Obama tackles Islamic State, Iran in talks with new Saudi king
US President Barack Obama led a delegation to Saudi Arabia on Tuesday to meet new King Salman and discuss the two countries' ongoing fight against the Islamic State group, human rights in the Gulf kingdom, and Iran's nuclear programme, a senior US official said.
Riyadh has been part of the US-led international coalition carrying out airstrikes against IS, and is a long-time regional ally of Washington.
Members of the 29-member bipartisan US delegation said they wanted to show support for the US-Saudi relationship.
"I believe it is important that we demonstrate to the Saudis the importance that they represent to us," said James Baker, secretary of state during the first Gulf War.
"This is an extraordinarily critical and sensitive time in the Middle East when everything seems to be falling apart. And the kingdom in some way is becoming an island of stability."
Saudi leaders greet US delegation
But analysts said Riyadh has grown dissatisfied with what it sees as a lack of US engagement in crises elsewhere, including Yemen and Libya, as the US looks to Asia.
There has also been unease in the kingdom about Obama's pursuit of a nuclear deal with Iran, the regional rival of Saudi Arabia.
The Americans arrived for a four-hour stop from India, where Obama cut short a state visit following the death of Salman's predecessor, King Abdullah, on 23 January.
Saudi television showed Salman, 79, welcoming Obama and his wife Michelle at the bottom of a red-carpeted ramp before a military band played the US and Saudi national anthems.
Obama is the latest leader to visit Riyadh since Friday, as presidents and prime ministers from Europe, Asia, Africa and the Americas all came to pay their respects.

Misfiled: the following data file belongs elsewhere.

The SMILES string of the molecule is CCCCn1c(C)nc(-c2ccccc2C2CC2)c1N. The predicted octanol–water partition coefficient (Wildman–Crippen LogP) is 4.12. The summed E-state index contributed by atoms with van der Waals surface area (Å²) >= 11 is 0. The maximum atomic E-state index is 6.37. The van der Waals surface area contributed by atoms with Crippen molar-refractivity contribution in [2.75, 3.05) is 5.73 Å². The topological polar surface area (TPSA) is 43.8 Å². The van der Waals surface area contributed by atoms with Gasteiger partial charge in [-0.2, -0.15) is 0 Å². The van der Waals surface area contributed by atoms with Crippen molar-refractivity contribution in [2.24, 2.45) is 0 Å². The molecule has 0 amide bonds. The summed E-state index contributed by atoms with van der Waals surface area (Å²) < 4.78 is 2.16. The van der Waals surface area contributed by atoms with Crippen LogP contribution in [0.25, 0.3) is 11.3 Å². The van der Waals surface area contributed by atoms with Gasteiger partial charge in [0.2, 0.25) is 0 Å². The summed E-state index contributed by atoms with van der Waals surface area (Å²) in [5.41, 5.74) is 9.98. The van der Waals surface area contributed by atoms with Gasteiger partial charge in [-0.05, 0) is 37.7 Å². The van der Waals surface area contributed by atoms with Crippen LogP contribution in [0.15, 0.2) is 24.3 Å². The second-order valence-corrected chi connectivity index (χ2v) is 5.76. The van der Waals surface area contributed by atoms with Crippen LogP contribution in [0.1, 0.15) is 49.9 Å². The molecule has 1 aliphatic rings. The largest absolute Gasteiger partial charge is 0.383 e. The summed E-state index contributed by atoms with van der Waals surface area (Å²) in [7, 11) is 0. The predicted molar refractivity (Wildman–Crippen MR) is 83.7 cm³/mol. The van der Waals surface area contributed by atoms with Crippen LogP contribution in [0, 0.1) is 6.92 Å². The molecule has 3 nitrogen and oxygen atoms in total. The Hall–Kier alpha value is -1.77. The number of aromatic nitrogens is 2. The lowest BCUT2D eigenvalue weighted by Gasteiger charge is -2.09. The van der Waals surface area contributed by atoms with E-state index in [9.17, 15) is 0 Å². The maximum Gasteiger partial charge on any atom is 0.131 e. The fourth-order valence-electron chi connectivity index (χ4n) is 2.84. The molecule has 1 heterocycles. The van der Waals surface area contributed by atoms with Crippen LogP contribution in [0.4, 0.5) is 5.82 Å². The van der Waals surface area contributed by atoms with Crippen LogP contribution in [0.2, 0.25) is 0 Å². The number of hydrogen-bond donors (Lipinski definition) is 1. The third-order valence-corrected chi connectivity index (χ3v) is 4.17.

Crown Prince Moqren and Mohammed bin Nayef, the powerful interior minister who is second in line to the throne, were among those greeting the US delegation. Bin Nayef is expected to play a key role in the new Saudi leadership.
“Salman is not really able to do the day-to-day job of being king – not just because of his Alzheimer’s but also due to his age – he’s 79,” Ali al-Ahmed, a Saudi opposition figure and director of the Washington-based Gulf Institute, told Middle East Eye.
“[Crown Prince] Muqrin has very little power. Now the most effective leader is Mohammed bin Nayef.”
Balancing human rights with regional concerns
Obama last visited Saudi Arabia in March, when he held talks with Abdullah.
A senior US official said Obama and Salman discussed "the campaign against the Islamic State... the need to continue providing support to the opposition in Syria [and] the need to promote unity in Iraq."
IS released a video celebrating the death of the "tyrant Abdullah" and said that, God permitting, they would invade the Arabian Peninsula soon, SITE Intelligence Group said.
Former national security adviser Brent Scowcroft and Condoleezza Rice, secretary of state under George W Bush, joined the US contingent, which also included current CIA director John Brennan and General Lloyd Austin, head of the US Central Command.
Secretary of State John Kerry and Senator John McCain joined the president especially for his Saudi trip.
McCain, a Republican who chairs the Senate Armed Services Committee, said the kingdom was emerging "as the major bulwark" against efforts by Iran to expand its influence in Syria, Iraq, Lebanon, Yemen and Bahrain.
A senior US official, who spoke anonymously to AFP news agency, said that while Salman had not raised the topic of nuclear talks, he "did say Iran should not be allowed to build a nuclear weapon".
Several other topics, including Riyadh's human rights record - heavily criticised by activists - and Iranian nuclear talks, were also broached during Tuesday's visit.
The US official said Obama discussed human rights "in broad terms", but did not raise the case of blogger Raif Badawi, who was sentenced to 1,000 lashes and 10 years in prison for insulting Islam and whose case has attracted international concern.
In an interview with CNN before arriving in Riyadh, Obama said: "Sometimes we need to balance our need to speak to them about human rights issues with immediate concerns we have in terms of counterterrorism or dealing with regional stability."